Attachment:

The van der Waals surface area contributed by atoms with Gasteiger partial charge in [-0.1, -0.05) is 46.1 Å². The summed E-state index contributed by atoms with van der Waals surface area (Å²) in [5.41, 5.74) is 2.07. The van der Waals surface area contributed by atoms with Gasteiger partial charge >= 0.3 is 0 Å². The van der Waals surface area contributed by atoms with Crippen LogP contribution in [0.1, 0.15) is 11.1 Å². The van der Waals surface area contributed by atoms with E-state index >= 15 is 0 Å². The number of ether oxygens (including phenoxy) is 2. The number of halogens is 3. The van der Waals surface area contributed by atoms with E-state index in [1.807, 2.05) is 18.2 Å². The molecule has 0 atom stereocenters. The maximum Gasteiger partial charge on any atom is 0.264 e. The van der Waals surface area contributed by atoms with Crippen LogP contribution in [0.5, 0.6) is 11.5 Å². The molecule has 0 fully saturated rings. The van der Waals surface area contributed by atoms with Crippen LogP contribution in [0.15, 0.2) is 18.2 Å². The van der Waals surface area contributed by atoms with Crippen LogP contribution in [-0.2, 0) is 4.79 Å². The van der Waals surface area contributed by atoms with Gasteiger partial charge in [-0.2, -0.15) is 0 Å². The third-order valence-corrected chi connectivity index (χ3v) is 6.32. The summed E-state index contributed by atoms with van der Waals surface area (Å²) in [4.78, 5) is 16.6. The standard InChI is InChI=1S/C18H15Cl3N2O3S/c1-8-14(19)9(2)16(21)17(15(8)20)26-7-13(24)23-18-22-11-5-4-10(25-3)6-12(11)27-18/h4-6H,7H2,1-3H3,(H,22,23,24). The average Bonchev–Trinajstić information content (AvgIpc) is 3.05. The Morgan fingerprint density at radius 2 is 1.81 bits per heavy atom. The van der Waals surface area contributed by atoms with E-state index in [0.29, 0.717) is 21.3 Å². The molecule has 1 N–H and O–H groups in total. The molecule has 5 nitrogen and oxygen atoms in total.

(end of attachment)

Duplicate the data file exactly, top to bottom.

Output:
The van der Waals surface area contributed by atoms with Gasteiger partial charge in [-0.1, -0.05) is 46.1 Å². The summed E-state index contributed by atoms with van der Waals surface area (Å²) in [5.41, 5.74) is 2.07. The van der Waals surface area contributed by atoms with Gasteiger partial charge >= 0.3 is 0 Å². The van der Waals surface area contributed by atoms with Crippen LogP contribution in [0.1, 0.15) is 11.1 Å². The van der Waals surface area contributed by atoms with E-state index >= 15 is 0 Å². The number of ether oxygens (including phenoxy) is 2. The number of halogens is 3. The van der Waals surface area contributed by atoms with E-state index in [1.807, 2.05) is 18.2 Å². The molecule has 0 atom stereocenters. The maximum Gasteiger partial charge on any atom is 0.264 e. The van der Waals surface area contributed by atoms with Crippen LogP contribution in [0.5, 0.6) is 11.5 Å². The molecule has 0 fully saturated rings. The van der Waals surface area contributed by atoms with Crippen LogP contribution in [0.15, 0.2) is 18.2 Å². The van der Waals surface area contributed by atoms with Crippen LogP contribution in [-0.2, 0) is 4.79 Å². The van der Waals surface area contributed by atoms with Gasteiger partial charge in [-0.2, -0.15) is 0 Å². The third-order valence-corrected chi connectivity index (χ3v) is 6.32. The summed E-state index contributed by atoms with van der Waals surface area (Å²) in [4.78, 5) is 16.6. The standard InChI is InChI=1S/C18H15Cl3N2O3S/c1-8-14(19)9(2)16(21)17(15(8)20)26-7-13(24)23-18-22-11-5-4-10(25-3)6-12(11)27-18/h4-6H,7H2,1-3H3,(H,22,23,24). The average Bonchev–Trinajstić information content (AvgIpc) is 3.05. The Morgan fingerprint density at radius 2 is 1.81 bits per heavy atom. The van der Waals surface area contributed by atoms with E-state index in [0.29, 0.717) is 21.3 Å². The molecule has 1 N–H and O–H groups in total. The molecule has 5 nitrogen and oxygen atoms in total.